Basal Insulin Dosing (Part II)

Think Like a Pancreas: Chapter 6, Your Cheat Guide!

(Part II)

Fine Tuning Pump Basal Rates

When you go on the insulin pump, whatever you do, don’t assume the initial basal settings are correct. 

Testing, adjusting, and retesting basal rates can be exhausting but worth it. 

During your basal test, the only thing raising blood glucose should be the liver, and the only thing lowering it should be basal insulin. All other influences (food, bolus insulin, exercise activity, major stress, hormonal changes) need to be eliminated.

How do you figure out if your basal is set properly?!

  1. Wait approximately 4 hours after your last bolus/meal—this will give the carbs time to finish digesting and the bolus time to finish working. No food should be digesting.
  2. No bolus insulin should be working.
  3. Your body should be producing its normal amount of glucose. If your on your period, have unusual stress, or if you had a recent low blood sugar (in the past 4 hours), do not run the test.
  4. Allow basal insulin to be delivered at its normal rate
  5. Maintain your normal level of physical activity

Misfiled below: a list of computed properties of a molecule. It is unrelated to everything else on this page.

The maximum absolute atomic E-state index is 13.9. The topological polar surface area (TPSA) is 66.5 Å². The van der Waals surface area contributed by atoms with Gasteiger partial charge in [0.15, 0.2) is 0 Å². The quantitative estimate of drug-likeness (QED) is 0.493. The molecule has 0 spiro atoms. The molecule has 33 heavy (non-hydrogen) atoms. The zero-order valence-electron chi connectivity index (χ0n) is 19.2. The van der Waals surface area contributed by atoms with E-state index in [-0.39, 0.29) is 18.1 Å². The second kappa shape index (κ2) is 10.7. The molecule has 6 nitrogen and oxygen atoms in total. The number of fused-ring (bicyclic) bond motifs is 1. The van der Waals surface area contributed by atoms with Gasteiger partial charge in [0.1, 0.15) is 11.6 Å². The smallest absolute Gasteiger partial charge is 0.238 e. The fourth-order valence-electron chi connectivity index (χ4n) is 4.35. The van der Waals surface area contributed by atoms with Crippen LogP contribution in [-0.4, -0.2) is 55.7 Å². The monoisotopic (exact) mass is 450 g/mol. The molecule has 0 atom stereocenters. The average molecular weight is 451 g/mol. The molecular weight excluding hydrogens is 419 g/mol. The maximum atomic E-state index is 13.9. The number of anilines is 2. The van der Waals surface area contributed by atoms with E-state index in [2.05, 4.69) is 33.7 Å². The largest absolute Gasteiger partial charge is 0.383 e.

Testing Schedule Example: Table 6-4

Table 6-4 Basal testing schedule.jpg


During the test, If your blood sugar drops more than 30mg, the basal rate is probably too high, if your blood sugar rises more than 30mg, the basal rate is probably too low. 

Tip:  Make basal changes before blood glucose starts to rise or fall.  If you are experiencing a high from 1am-4am, an adjustment for 12am-3am would be best.  Basal rates needs to be changed prior to observed changes. Gary also recommends to make setting changes on the hour, i.e. 1:00am instead of 1:30am—he sees it as more practical and manageable. 

Tip: Adjust in appropriate increments. The amount of the basal change needs to reflect both the magnitude of the observed blood glucose change and the individual’s sensitivity to insulin. If you are on larger doses, larger adjustments may be needed to see a the needed change, if you are on low doses, then it would be the contrary. 

Tip: Stick to mimicking your body’s natural rhythms. A basal program that includes multiple peaks and valleys is almost always incorrect……you are likely compensating for some other aspect of the insulin program that is not set up properly (too much or too little bolus insulin, or over eating to compensate incorrect dosing). 

Remember: You are your best pancreas. You know your body. You know your stress.  You are the ultimate decision maker regarding your blood sugar plan. To allow for happier blood sugars, schedule a day (what about next Friday?), to check to see if your Basal is set correctly. Sometimes it takes a few fasting adventures before your fine-tuning is mastered, but trying it once could shed much light on the reason behind some of your highs and lows!


Should you adjust your usual pre-meal bolus dose? Find out next week in Chapter 7, Bolus Calculations!